nosh magazine (issue 5) - Page 12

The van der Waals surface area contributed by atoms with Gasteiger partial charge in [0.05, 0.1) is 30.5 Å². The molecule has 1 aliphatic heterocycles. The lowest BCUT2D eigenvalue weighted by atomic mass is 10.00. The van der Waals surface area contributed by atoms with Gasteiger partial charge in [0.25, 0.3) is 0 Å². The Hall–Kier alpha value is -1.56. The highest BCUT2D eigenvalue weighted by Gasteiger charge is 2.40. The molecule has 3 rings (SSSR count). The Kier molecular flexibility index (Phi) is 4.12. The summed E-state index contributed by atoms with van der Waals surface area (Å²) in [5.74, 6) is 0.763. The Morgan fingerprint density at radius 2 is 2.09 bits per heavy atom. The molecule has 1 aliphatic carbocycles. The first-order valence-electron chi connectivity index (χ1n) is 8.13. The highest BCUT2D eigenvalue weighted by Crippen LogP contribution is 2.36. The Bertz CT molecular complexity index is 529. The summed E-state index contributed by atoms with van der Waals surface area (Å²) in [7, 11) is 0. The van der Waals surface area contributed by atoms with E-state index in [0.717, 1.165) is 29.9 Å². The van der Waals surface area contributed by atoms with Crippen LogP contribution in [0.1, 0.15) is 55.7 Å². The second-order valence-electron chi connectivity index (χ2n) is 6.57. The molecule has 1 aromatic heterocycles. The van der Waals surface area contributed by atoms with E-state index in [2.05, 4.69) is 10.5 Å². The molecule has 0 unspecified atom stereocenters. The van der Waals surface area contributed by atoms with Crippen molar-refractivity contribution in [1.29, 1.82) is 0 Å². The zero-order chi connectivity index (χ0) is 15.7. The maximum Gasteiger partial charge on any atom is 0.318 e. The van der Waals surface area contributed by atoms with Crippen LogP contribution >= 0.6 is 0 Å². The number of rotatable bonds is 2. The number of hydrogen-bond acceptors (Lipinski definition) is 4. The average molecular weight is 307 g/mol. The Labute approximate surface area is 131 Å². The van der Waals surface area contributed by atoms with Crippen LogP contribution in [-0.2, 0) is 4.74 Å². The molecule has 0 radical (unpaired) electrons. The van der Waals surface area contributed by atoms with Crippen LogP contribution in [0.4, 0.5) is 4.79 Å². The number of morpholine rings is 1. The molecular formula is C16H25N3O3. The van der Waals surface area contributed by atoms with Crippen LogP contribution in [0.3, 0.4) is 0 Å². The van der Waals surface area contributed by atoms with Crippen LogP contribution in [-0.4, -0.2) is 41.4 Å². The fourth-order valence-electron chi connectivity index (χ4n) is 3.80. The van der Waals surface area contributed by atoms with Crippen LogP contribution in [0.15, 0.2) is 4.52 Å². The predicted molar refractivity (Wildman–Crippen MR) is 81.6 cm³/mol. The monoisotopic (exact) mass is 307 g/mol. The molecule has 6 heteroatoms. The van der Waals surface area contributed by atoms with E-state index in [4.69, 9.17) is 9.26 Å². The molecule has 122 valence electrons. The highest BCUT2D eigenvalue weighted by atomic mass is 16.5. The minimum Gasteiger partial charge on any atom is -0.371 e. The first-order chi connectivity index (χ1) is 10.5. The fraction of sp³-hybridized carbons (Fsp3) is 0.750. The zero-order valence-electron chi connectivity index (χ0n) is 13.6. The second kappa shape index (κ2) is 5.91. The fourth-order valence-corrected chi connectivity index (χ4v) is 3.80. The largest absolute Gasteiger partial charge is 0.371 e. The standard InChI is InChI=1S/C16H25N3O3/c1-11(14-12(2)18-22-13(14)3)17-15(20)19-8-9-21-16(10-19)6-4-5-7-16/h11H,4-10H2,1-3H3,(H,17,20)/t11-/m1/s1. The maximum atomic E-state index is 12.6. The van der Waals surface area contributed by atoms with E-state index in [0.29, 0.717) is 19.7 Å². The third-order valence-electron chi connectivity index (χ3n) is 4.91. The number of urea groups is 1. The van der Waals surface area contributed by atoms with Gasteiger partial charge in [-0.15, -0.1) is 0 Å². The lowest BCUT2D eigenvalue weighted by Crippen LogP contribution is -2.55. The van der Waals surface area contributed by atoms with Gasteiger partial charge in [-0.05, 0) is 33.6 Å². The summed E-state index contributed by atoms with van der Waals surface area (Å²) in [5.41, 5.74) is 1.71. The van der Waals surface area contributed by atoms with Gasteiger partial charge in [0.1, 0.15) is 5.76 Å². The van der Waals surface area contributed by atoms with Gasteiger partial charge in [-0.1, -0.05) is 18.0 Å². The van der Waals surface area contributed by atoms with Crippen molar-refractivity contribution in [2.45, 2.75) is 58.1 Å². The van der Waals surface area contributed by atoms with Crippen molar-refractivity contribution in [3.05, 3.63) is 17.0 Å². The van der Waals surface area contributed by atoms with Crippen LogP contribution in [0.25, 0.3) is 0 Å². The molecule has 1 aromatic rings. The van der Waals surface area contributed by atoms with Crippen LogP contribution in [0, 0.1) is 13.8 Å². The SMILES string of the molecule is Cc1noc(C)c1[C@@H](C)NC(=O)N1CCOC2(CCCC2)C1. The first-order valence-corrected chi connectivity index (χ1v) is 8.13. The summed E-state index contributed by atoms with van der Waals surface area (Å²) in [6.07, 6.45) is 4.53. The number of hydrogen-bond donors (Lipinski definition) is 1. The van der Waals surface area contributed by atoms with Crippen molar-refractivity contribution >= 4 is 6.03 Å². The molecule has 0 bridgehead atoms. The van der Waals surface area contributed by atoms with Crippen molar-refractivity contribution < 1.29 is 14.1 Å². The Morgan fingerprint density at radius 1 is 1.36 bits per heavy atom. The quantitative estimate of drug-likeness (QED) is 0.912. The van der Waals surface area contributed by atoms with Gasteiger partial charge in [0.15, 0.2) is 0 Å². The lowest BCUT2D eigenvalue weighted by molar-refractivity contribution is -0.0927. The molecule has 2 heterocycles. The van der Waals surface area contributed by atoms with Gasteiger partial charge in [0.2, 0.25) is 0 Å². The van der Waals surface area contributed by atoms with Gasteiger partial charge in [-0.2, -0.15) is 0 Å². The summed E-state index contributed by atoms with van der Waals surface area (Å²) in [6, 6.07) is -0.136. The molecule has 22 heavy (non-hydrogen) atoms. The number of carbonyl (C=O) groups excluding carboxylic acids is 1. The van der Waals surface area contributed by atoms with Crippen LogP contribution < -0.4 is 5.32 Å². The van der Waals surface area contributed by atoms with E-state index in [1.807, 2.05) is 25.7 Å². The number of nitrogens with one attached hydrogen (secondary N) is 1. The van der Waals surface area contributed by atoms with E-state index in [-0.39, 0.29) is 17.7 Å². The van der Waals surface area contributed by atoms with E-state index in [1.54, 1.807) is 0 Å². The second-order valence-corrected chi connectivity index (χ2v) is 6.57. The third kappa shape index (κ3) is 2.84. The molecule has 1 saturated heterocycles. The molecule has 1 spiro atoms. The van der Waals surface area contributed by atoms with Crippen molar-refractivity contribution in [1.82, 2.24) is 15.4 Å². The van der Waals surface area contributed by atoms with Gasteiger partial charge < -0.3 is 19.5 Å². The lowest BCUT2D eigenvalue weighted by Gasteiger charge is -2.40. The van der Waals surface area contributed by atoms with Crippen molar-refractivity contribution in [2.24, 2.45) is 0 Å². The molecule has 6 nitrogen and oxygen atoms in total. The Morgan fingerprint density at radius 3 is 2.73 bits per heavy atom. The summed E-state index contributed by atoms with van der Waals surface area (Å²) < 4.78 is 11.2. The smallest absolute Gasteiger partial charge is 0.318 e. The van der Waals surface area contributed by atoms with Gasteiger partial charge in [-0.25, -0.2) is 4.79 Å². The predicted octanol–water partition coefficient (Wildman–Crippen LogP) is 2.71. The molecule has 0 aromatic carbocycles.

nosh magazine BREAKFAST CEREALS AND BODY WEIGHT Leigh Reeve from the Australian Breakfast Cereal Manufacturers Forum (ABCMF) has released the following information about breakfast cereals and body weight. regular breakfast cereal habit could be the key to achieving a healthy body weight, with research supporting its association with: A • lower body mass index (BMI) and reduced risk of overweight and obesity, • improved satiety • more nutritious diets. Lower BMI and reduced risk of overweight and obesity A large number of cross-sectional studies have consistently demonstrated that regular breakfast cereal consumption is associated with lower measures of overweight or obesity, compared to skipping breakfast or eating other breakfast foods. In summary: • Regular breakfast cereal consumption is associated with a lower BMI and a Improved satiety no difference in their risk of overweight and obesity whether they consume pre-sweetened breakfast cereal or other breakfast cereals1 .. • There is no difference in overall daily energy intake or total sugars intake whether children or adolescents consume pre-sweetened breakfast cereals or other breakfast cereals1. • There is no relationship between the total sugars content and energy density of Australian breakfast cereals7. Research shows regular consumption of high-fibre breakfast cereals is associated with improved satiety: Nutrient dense and low in kilojoules reduced risk of being overweight or obese in both adults and children1 . • Eating breakfast cereal as a snack or meal replacement can assist in weight loss in adults1. • Children and adults who eat breakfast cereal regularly have lower BMIs2-4. • Eating breakfast, especially breakfast cereal (compared to other breakfasts), is associated with lower BMI.5 • Eating high-fibre breakfast cereals improves satiety and reduces hunger after a meal1. • Eating breakfast cereal high in insoluble fibre (like those with wheat bran) may result in less kilojoules consumed at breakfast and lunch, possibly due to the high satiety value6. Pre-sweetened versus minimally sweetened breakfast cereals The relationship between pre-sweetened breakfast cereals and body weight has consistently demonstrated that: • Children who eat breakfast cereal have • Regular consumption of breakfast cereals is associated with diets that are higher in vitamins and minerals for adults, adolescents and children1. • The 2011-12 Australian Health Survey confirms that breakfast cereals are nutrient dense foods. Together ready-to-eat and hot porridge styles provide 10.6 per cent of fibre intakes per capita for Australians two years and over, while contributing very little towards kilojoules (energy 4.6 per cent), total sugars (3.4 per cent) and sodium (around 2 per cent) intakes8. Additionally, breakfast cereals contribute significant levels of iron (17.6 per cent), thiamin (18.7 per cent), folate (13 per cent) and riboflavin (12.6 per cent) per capita for Australians aged two years and over8. • An average 40g serve of breakfast cereal contains between 610kJ to 670kJ, a modest amount of kilojoules for such a nutrient dense breakfast choice9. N Click here for the references to this article. LEIGH REEVE, AdvAPD AT CEREAL4BREKKIE Learn more at: website | profile Leigh Reeve is an Advanced Accredited Practising Dietitian and Director of the Australian Breakfast Cereal Manufacturers Forum (ABCMF), home to cereal4brekkie.The ABCMF provides evidence-based, practical information so Australians can have a better understanding of the true value of breakfast cereals and breakfast as part of a healthy lifestyle. 12 www.n4foodandhealth.com